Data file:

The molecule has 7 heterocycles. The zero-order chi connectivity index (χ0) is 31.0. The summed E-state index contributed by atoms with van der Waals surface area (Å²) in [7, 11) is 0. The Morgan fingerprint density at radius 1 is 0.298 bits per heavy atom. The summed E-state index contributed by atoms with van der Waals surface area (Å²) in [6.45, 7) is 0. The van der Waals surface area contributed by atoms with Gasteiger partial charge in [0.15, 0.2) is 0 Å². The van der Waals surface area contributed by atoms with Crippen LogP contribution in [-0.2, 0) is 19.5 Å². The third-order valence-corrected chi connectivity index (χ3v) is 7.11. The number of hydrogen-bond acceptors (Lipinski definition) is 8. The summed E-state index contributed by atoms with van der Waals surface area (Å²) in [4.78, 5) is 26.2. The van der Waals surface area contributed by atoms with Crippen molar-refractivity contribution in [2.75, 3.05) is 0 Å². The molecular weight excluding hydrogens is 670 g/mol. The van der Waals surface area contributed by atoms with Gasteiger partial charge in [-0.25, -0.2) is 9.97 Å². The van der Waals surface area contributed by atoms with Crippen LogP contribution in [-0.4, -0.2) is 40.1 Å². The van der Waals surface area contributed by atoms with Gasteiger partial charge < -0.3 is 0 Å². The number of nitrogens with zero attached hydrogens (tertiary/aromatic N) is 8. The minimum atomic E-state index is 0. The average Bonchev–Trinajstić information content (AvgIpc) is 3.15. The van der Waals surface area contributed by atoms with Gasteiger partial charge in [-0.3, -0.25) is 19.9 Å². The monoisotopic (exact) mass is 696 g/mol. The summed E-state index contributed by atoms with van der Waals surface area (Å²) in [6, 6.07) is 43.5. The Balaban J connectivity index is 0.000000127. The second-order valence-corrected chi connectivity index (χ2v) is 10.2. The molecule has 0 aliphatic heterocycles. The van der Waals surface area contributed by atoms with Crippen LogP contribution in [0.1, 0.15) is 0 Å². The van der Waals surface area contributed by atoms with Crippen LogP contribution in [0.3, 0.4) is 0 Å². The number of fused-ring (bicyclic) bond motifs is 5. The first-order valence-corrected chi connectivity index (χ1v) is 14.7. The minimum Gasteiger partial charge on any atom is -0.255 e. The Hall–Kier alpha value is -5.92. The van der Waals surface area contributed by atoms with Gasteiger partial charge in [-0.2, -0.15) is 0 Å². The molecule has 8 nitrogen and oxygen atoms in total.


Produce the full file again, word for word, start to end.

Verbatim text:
The molecule has 7 heterocycles. The zero-order chi connectivity index (χ0) is 31.0. The summed E-state index contributed by atoms with van der Waals surface area (Å²) in [7, 11) is 0. The Morgan fingerprint density at radius 1 is 0.298 bits per heavy atom. The summed E-state index contributed by atoms with van der Waals surface area (Å²) in [6.45, 7) is 0. The van der Waals surface area contributed by atoms with Gasteiger partial charge in [0.15, 0.2) is 0 Å². The van der Waals surface area contributed by atoms with Crippen LogP contribution in [-0.2, 0) is 19.5 Å². The third-order valence-corrected chi connectivity index (χ3v) is 7.11. The number of hydrogen-bond acceptors (Lipinski definition) is 8. The summed E-state index contributed by atoms with van der Waals surface area (Å²) in [4.78, 5) is 26.2. The van der Waals surface area contributed by atoms with Crippen molar-refractivity contribution in [2.75, 3.05) is 0 Å². The molecular weight excluding hydrogens is 670 g/mol. The van der Waals surface area contributed by atoms with Gasteiger partial charge in [-0.25, -0.2) is 9.97 Å². The van der Waals surface area contributed by atoms with Crippen LogP contribution in [-0.4, -0.2) is 40.1 Å². The van der Waals surface area contributed by atoms with Gasteiger partial charge < -0.3 is 0 Å². The number of nitrogens with zero attached hydrogens (tertiary/aromatic N) is 8. The minimum atomic E-state index is 0. The average Bonchev–Trinajstić information content (AvgIpc) is 3.15. The van der Waals surface area contributed by atoms with Gasteiger partial charge in [-0.3, -0.25) is 19.9 Å². The monoisotopic (exact) mass is 696 g/mol. The summed E-state index contributed by atoms with van der Waals surface area (Å²) in [6, 6.07) is 43.5. The Balaban J connectivity index is 0.000000127. The second-order valence-corrected chi connectivity index (χ2v) is 10.2. The molecule has 0 aliphatic heterocycles. The van der Waals surface area contributed by atoms with Crippen LogP contribution in [0.1, 0.15) is 0 Å². The van der Waals surface area contributed by atoms with Crippen LogP contribution in [0.3, 0.4) is 0 Å². The number of fused-ring (bicyclic) bond motifs is 5. The first-order valence-corrected chi connectivity index (χ1v) is 14.7. The minimum Gasteiger partial charge on any atom is -0.255 e. The Hall–Kier alpha value is -5.92. The van der Waals surface area contributed by atoms with Gasteiger partial charge in [-0.2, -0.15) is 0 Å². The molecule has 8 nitrogen and oxygen atoms in total.